Many companies in the
agriculture-based state of Nebraska produced food and beverages.
Dairies, breweries, packinghouses, and distilleries are integral
parts of Nebraska's manufacturing history.
Clockwise, L. to R.: Bartlett pears, Allen Bros., Omaha; Wanda's Bread
Mix, Nature Farm Foods, Inc., Lincoln; Honey, E. C. Leigh, Beatrice;
Tostada Chips, Nebraska Land Dist. Co., Hastings; Sterling, Zipp
Baking, Nebraska City; Meadow Land Honey, Alliance; Popcorn,
Morrison Farms, Clearwater; Grama's, Lincoln
Michael Cudahy founded the Cudahy
Packing Company in 1886 and the plant continued in operation
until 1967. It was one of the "Big Four" packing plants
in Omaha, which also included Armour, Swift, and Morris.
advertizing card, beef
extract card, photo,
The Eskimo Pie was invented by Christian Nelson, of Iowa. He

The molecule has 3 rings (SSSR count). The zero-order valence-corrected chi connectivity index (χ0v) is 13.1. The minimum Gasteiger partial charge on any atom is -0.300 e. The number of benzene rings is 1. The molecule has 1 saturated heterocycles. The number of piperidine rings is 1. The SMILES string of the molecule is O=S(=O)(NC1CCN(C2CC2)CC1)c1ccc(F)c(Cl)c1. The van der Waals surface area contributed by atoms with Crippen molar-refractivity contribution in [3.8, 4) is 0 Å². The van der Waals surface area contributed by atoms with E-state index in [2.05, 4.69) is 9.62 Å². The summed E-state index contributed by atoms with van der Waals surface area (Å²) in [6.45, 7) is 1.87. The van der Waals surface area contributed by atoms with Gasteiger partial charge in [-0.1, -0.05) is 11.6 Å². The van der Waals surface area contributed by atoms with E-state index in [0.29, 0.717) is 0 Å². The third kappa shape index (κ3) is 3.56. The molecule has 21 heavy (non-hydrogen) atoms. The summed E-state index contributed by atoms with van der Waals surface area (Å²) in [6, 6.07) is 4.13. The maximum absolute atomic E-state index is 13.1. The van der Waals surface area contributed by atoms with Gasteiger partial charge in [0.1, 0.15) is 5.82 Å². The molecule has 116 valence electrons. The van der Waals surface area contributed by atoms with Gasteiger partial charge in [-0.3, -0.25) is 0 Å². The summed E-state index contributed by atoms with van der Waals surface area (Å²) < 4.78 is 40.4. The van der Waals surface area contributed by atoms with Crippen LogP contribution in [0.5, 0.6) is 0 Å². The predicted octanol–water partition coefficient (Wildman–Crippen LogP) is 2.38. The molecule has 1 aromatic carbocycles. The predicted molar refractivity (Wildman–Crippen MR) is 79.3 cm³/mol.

came to Omaha to patent his idea in 1920. There he met Russell
Stover, who convinced him to franchise his product. The name
Eskimo Pie was coined when Stover sent his sister to the Omaha
Public Library to find a word that conveyed "cold."
The partners made a fortune the first year, but knockoff products,
and delinquent royalty payments from franchisees, hurt their
profits. Stover sold his share back to Nelson, who eventually
sold the company.
The Weaver's Potato Chip Company, Inc.,
began in 1932 with its hand-scrubbed "Weaver Brownie Vitamin
Chips." Today Weaver's is located at 610 L Street in Lincoln
and processes five thousand pounds of potatoes an hour.
Hastings Inventor Edwin Perkins had problems marketing his Fruit
Smack, a liquid drink concentrate. Packaged in bottles, the product
was expensive to ship and often broke in transit, so to solve
these problems Perkins developed a way to dehydrate the concentrate.
Wildly successful, the Perkins Product Company moved to Chicago
in 1931. Today Kraft Foods Company continues to manufacture Kool-Aid,
a favorite of children for generations.